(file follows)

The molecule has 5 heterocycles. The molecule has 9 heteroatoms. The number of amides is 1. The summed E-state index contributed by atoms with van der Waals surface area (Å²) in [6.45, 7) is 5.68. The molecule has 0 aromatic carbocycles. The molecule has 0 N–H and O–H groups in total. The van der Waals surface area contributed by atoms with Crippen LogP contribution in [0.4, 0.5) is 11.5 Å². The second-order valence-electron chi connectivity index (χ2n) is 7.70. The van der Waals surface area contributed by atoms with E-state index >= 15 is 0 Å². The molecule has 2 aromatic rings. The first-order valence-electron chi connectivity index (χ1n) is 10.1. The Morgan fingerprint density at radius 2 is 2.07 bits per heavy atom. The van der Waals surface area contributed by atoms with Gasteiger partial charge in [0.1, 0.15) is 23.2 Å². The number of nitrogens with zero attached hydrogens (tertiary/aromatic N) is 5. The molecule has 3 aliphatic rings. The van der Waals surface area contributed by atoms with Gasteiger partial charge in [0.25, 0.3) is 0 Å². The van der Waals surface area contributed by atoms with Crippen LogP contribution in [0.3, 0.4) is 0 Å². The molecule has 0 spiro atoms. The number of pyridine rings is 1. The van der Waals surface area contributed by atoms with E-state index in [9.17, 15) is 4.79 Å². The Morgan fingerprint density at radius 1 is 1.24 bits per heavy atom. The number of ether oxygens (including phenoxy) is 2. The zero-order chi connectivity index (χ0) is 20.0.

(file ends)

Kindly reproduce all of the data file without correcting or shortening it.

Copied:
The molecule has 5 heterocycles. The molecule has 9 heteroatoms. The number of amides is 1. The summed E-state index contributed by atoms with van der Waals surface area (Å²) in [6.45, 7) is 5.68. The molecule has 0 aromatic carbocycles. The molecule has 0 N–H and O–H groups in total. The van der Waals surface area contributed by atoms with Crippen LogP contribution in [0.4, 0.5) is 11.5 Å². The second-order valence-electron chi connectivity index (χ2n) is 7.70. The van der Waals surface area contributed by atoms with E-state index >= 15 is 0 Å². The molecule has 2 aromatic rings. The first-order valence-electron chi connectivity index (χ1n) is 10.1. The Morgan fingerprint density at radius 2 is 2.07 bits per heavy atom. The van der Waals surface area contributed by atoms with Gasteiger partial charge in [0.1, 0.15) is 23.2 Å². The number of nitrogens with zero attached hydrogens (tertiary/aromatic N) is 5. The molecule has 3 aliphatic rings. The van der Waals surface area contributed by atoms with Gasteiger partial charge in [0.25, 0.3) is 0 Å². The van der Waals surface area contributed by atoms with Crippen LogP contribution in [0.3, 0.4) is 0 Å². The molecule has 0 spiro atoms. The number of pyridine rings is 1. The van der Waals surface area contributed by atoms with E-state index in [9.17, 15) is 4.79 Å². The Morgan fingerprint density at radius 1 is 1.24 bits per heavy atom. The number of ether oxygens (including phenoxy) is 2. The zero-order chi connectivity index (χ0) is 20.0.